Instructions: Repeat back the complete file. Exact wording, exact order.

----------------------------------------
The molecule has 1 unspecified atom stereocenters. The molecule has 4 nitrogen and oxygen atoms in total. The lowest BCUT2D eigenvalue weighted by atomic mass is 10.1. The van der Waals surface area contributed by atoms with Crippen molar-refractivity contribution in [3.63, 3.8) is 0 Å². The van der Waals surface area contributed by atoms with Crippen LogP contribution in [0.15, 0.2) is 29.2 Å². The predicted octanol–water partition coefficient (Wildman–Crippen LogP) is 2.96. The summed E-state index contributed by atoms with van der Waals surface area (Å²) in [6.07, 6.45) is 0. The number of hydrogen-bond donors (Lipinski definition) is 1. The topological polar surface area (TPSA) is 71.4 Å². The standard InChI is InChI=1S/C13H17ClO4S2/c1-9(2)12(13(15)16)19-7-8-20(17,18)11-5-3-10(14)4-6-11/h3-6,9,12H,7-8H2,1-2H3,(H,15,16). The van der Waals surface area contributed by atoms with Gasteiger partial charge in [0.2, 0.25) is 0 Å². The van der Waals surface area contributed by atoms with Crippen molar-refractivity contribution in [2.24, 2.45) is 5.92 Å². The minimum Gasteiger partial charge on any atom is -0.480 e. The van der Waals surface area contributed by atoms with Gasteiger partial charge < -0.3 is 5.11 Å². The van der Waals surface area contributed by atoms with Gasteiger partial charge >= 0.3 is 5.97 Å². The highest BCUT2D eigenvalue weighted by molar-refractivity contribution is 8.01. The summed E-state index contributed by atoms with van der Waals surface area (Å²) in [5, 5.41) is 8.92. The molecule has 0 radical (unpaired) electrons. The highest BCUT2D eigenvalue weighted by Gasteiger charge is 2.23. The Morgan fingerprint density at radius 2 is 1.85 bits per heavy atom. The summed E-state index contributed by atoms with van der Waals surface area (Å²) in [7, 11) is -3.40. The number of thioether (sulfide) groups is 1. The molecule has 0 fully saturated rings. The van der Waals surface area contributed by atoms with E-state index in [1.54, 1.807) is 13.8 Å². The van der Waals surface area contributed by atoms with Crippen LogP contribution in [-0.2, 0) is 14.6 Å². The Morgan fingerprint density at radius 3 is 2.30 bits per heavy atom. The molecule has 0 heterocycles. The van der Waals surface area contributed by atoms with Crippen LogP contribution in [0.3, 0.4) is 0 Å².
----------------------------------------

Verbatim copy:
The molecule has 1 unspecified atom stereocenters. The molecule has 4 nitrogen and oxygen atoms in total. The lowest BCUT2D eigenvalue weighted by atomic mass is 10.1. The van der Waals surface area contributed by atoms with Crippen molar-refractivity contribution in [3.63, 3.8) is 0 Å². The van der Waals surface area contributed by atoms with Crippen LogP contribution in [0.15, 0.2) is 29.2 Å². The predicted octanol–water partition coefficient (Wildman–Crippen LogP) is 2.96. The summed E-state index contributed by atoms with van der Waals surface area (Å²) in [6.07, 6.45) is 0. The number of hydrogen-bond donors (Lipinski definition) is 1. The topological polar surface area (TPSA) is 71.4 Å². The standard InChI is InChI=1S/C13H17ClO4S2/c1-9(2)12(13(15)16)19-7-8-20(17,18)11-5-3-10(14)4-6-11/h3-6,9,12H,7-8H2,1-2H3,(H,15,16). The van der Waals surface area contributed by atoms with Gasteiger partial charge in [0.2, 0.25) is 0 Å². The van der Waals surface area contributed by atoms with Crippen molar-refractivity contribution in [2.24, 2.45) is 5.92 Å². The minimum Gasteiger partial charge on any atom is -0.480 e. The van der Waals surface area contributed by atoms with Gasteiger partial charge < -0.3 is 5.11 Å². The van der Waals surface area contributed by atoms with Gasteiger partial charge >= 0.3 is 5.97 Å². The highest BCUT2D eigenvalue weighted by molar-refractivity contribution is 8.01. The summed E-state index contributed by atoms with van der Waals surface area (Å²) in [5, 5.41) is 8.92. The molecule has 0 radical (unpaired) electrons. The highest BCUT2D eigenvalue weighted by Gasteiger charge is 2.23. The Morgan fingerprint density at radius 2 is 1.85 bits per heavy atom. The summed E-state index contributed by atoms with van der Waals surface area (Å²) in [7, 11) is -3.40. The number of thioether (sulfide) groups is 1. The molecule has 0 fully saturated rings. The van der Waals surface area contributed by atoms with E-state index in [1.54, 1.807) is 13.8 Å². The van der Waals surface area contributed by atoms with Crippen LogP contribution in [-0.2, 0) is 14.6 Å². The Morgan fingerprint density at radius 3 is 2.30 bits per heavy atom. The molecule has 0 heterocycles. The van der Waals surface area contributed by atoms with Crippen LogP contribution in [0.3, 0.4) is 0 Å².